IN just over three weeks’ time Christmas will be over for another year.

And in just over two weeks, the World Cup will be over for another four.

Some will be looking forward to the final on December 18, not for the match itself but because at the final whistle it will be out of the way and we won’t have to hear about it again.

I’m taking little interest in it, and not just because my national team didn’t qualify. They rarely do.

It’s because of the annoying assumption, in all the TV and national newspaper coverage, that everyone in Britain cares deeply about the fortunes of the England team.

It ignores the fact that the citizens of Scotland, Wales and Northern Ireland are indifferent to their success or lack of it.

It also overlooks the fact that not everyone cares much about football anyway. To my mind rugby is a more engaging sport, with more points scored and fortunes rising and falling more quickly than in a football match, with only a handful of goals at most and sometimes none at all.

Of course this World Cup is no ordinary World Cup. There are not just the questions about how Qatar got to host it, but why a country with such a bad human rights record was ever considered a suitable venue.

One of the many objections, and one most often mentioned, is its treatment of women and of gay or bisexual people. They can end up in jail and according to a report from Human Rights Watch they face “arbitrary brutality” from the police.

Some other Middle Eastern countries persecute them in the same way. That doesn’t make it right, just unexceptional.

But the other black mark against Qatar is the way the migrant workers building its eight new stadiums have been treated. More than 6,000 of them are reported to have died.

Many were living in squalid, overcrowded dorms and were forced to work 10-hour shifts, six days per week, in temperatures reaching 45 degrees Celsius.

Some were being paid about £1 per hour and were not allowed to move jobs – so were effectively controlled by their employers. Trade unions are banned.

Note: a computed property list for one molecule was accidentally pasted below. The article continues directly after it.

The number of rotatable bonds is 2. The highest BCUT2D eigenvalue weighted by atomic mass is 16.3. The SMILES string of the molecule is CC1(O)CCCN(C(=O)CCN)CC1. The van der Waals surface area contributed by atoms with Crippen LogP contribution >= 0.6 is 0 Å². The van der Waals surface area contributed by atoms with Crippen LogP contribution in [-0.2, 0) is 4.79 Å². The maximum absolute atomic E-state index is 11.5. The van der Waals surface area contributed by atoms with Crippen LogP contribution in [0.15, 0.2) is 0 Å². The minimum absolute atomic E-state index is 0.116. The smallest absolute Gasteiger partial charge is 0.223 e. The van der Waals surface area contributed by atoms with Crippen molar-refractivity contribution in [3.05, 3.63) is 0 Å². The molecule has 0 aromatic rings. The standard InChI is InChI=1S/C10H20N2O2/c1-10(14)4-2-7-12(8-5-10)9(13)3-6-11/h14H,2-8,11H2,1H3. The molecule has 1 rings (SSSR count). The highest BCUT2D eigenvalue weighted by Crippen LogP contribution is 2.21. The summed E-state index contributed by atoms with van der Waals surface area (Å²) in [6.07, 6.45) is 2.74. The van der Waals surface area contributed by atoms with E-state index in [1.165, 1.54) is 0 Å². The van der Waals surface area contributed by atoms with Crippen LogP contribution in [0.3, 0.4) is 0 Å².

It has been argued that many other unpleasant places have hosted international sport events before now. In 1978, as I vaguely remember, the World Cup came to Argentina.

At the time it was a fascist dictatorship ruled by the dictator General Leopoldo Galtieri.

Political parties were outlawed, civil rights were severely restricted, and leftists and supporters of former president Juan Peron were persecuted. And like many Latin American fascist dictatorships it was supported by the USA.

Then in 1982, as his popularity waned, Galtieri tried to boost it by invading the Falkland Islands. That left more than 900 people dead, both Argentinian and British servicemen.

But this doesn’t make it right that it should therefore come to Qatar. Perhaps it should have been denied to Argentina as well.

The unsavoury regime in Qatar and its treatment of migrant workers is the reason some friends and colleagues are refusing to watch the World Cup this time.

I respect their decision – though I imagine that if England were to reach the final they might make an exception for that match.

But I’m very aware that a boycott by a few enlightened Britons will make zero difference to the Qatari government.

On a trip to the USA 22 years ago I bought a stars and stripes tie and used to wear it to work on at least two days a year – on July 4 and on Thanksgiving, which fell this year on November 24.

I bought the tie in Bill Clinton’s last year as president, and also wore it while Barack Obama was president. I wore it again a week ago yesterday.

But I expressed my displeasure with George W Bush and Donald Trump by leaving it on the tie rack during their presidencies. However I realised that my gesture wasn’t exactly going to shake their governments to their very foundations.

You can’t topple a government with the tie you wear or don’t wear, or whether or not you watch their football matches.

It takes governments to take action. In that respect it’s rather like the environment.

We can recycle our jam jars, soup cans and copies of The Cumberland News. But decisive, large-scale action has to come from governments. The new forest being planted in west Cumbria is a prime example.

If the country that wins the World Cup was to turn down the trophy, that might actually make a difference.